Pat McGrath’s home is less than 40 miles from Iowa City but the Cedar Rapids man travelled across the country on his cancer journey before family members directed him to the Holden Comprehensive Cancer Center at the University of Iowa.
“The most eye-opening thing for me was that I just wasn’t aware of what was available here at the Holden,” he says. “I was relying on my physician to direct me where I needed to go and he was sending me elsewhere,” says McGrath, 56.
Despite the cross-country route, McGrath says he’s glad he was finally directed to Mohammed Milhem, MD, deputy director for clinical cancer services at the Holden.
Milhem says a team approach that incorporates a commitment to high-level cancer research enables the University of Iowa to offer the highest quality patient care.
“When the team gets together to discuss a case, what happens is you dismiss the possibility of any errors that may occur with just one person looking at it,” he says. “We get the radiologist, medical oncologist, surgical oncologist, everyone is involved in each case to make a decision on treatment. Then that decision gets refined, cleaned up.
“We have overturned many decisions, and we have helped surgeons do better surgery,” Milhem says. “You get to see all the points and possibilities.” McGrath and Milhem first crossed paths in 2009, two years after McGrath’s first cancer diagnosis and two months after the cancer returned and surgeons in Cedar Rapids removed another tumor.
HOW THE THE JOURNEY BEGAN
McGrath was first diagnosed with Stage II melanoma in November 2007 when doctors in Cedar Rapids removed two tumors from his small intestine. The removal of a lump on his shoulder just a few days later – which he’d earlier been told was a cyst–led to the diagnosis of Stage IV melanoma.
The diagnosis was surprising for McGrath, who had first complained of stomach pain that May and again in September. A routine blood test in September showed his hemoglobin at 5.9 grams per deciliter – well below the average 14 to 18 grams per deciliter found in a healthy adult male. Doctors at the time said he was anemic.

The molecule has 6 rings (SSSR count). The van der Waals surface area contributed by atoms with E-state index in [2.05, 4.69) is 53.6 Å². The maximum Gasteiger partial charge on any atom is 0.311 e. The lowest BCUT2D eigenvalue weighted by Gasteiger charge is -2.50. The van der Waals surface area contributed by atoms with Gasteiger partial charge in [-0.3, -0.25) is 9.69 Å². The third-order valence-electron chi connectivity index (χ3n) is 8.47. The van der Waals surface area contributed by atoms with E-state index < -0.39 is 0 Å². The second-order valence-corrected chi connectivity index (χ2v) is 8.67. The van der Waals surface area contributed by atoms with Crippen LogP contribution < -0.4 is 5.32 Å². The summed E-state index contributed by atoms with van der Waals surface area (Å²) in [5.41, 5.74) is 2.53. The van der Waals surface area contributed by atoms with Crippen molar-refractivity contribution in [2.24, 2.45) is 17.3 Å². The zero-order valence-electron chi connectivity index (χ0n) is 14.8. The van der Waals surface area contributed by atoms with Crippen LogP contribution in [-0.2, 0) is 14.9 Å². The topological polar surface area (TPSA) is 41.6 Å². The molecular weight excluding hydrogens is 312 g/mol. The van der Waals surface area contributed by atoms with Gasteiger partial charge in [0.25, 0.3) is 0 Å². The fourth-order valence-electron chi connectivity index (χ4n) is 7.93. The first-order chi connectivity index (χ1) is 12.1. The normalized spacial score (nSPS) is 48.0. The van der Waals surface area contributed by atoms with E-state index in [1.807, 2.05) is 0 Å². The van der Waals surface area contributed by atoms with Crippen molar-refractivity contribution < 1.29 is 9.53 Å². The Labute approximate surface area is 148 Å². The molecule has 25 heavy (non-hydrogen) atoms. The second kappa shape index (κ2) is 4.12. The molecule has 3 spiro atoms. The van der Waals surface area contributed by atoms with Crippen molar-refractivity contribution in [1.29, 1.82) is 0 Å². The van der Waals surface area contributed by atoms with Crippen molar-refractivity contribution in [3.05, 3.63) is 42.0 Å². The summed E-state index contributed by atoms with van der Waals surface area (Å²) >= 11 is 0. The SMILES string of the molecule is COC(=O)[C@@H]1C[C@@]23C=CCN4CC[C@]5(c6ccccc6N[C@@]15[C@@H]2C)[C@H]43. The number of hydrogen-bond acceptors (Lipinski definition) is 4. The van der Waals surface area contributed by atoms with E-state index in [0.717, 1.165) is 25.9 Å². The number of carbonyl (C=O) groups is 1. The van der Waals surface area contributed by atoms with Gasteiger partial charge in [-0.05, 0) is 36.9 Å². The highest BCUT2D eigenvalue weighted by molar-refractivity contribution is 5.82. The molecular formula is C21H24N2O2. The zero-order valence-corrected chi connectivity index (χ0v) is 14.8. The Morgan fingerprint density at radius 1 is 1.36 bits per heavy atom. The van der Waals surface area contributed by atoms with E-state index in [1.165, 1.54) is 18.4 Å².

It wasn’t until a cardiologist friend encouraged him to see an oncologist that McGrath got the correct diagnosis.
“I went in on Nov. 19 (2007) and on the 21st I was getting two tumors removed from my small intestine,” he says.
He started discussing follow-up treatment options with the oncologist, who suggested interferon but wanted McGrath to get a second opinion. The doctor sent him to the Mayo Clinic, where doctors suggested a different kind of treatment.
“I was really confused by that point,” McGrath says. He says Mayo’s doctors asked if he wanted to get yet another opinion – and sent him to an oncologist in Pittsburgh who specialized in melanoma. That doctor agreed with McGrath’s original oncologist’s recommendation of interferon.
McGrath was on interferon for a year. Then in June 2009, the cancer returned to his small intestine.
BIRTH OF A STRONG MELANOMA PROGRAM
At about the same time that McGrath was learning he had cancer, Milhem joined Holden Comprehensive Cancer Center and began working to establish a strong melanoma program.
“I came here in 2007, my first role was to get more people involved in the study and treatment of melanoma,” Milhem says.
He led the effort to create a melanoma multi-disciplinary team, which was developed and in place by 2008, and a donor registry and tissue bank was built that same year. The team’s first clinical trials started in 2009.
“Our program has grown consistently since then,” Milhem says.
In 2012, Milhem was instrumental in establishing the Midwest Melanoma Partnership, a collaboration of 15 cancer centers mostly located in the Midwest. Together, these centers serve more than 4,000 advanced melanoma patients, engaging the resources and expertise of all participating institutions.